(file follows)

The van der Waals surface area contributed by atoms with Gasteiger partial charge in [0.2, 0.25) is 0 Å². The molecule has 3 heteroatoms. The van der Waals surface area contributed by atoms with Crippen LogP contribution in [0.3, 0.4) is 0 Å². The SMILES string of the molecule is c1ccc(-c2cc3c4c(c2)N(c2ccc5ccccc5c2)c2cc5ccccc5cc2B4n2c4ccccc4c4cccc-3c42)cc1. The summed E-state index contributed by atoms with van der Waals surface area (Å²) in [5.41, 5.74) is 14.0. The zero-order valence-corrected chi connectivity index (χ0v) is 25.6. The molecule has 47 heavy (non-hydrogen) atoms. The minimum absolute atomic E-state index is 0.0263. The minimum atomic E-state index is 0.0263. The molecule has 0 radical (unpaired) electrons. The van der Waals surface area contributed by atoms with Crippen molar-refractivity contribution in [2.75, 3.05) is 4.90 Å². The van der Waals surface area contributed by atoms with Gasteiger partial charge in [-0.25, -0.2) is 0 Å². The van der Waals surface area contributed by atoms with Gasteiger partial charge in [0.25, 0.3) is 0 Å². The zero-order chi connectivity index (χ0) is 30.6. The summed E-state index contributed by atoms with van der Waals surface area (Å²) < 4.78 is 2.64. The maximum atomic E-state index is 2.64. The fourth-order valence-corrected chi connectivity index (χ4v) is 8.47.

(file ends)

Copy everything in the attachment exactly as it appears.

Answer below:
The van der Waals surface area contributed by atoms with Gasteiger partial charge in [0.2, 0.25) is 0 Å². The molecule has 3 heteroatoms. The van der Waals surface area contributed by atoms with Crippen LogP contribution in [0.3, 0.4) is 0 Å². The SMILES string of the molecule is c1ccc(-c2cc3c4c(c2)N(c2ccc5ccccc5c2)c2cc5ccccc5cc2B4n2c4ccccc4c4cccc-3c42)cc1. The summed E-state index contributed by atoms with van der Waals surface area (Å²) in [5.41, 5.74) is 14.0. The zero-order valence-corrected chi connectivity index (χ0v) is 25.6. The molecule has 47 heavy (non-hydrogen) atoms. The minimum absolute atomic E-state index is 0.0263. The minimum atomic E-state index is 0.0263. The molecule has 0 radical (unpaired) electrons. The van der Waals surface area contributed by atoms with Crippen molar-refractivity contribution in [2.75, 3.05) is 4.90 Å². The van der Waals surface area contributed by atoms with Gasteiger partial charge in [-0.25, -0.2) is 0 Å². The van der Waals surface area contributed by atoms with Gasteiger partial charge in [0.25, 0.3) is 0 Å². The zero-order chi connectivity index (χ0) is 30.6. The summed E-state index contributed by atoms with van der Waals surface area (Å²) < 4.78 is 2.64. The maximum atomic E-state index is 2.64. The fourth-order valence-corrected chi connectivity index (χ4v) is 8.47.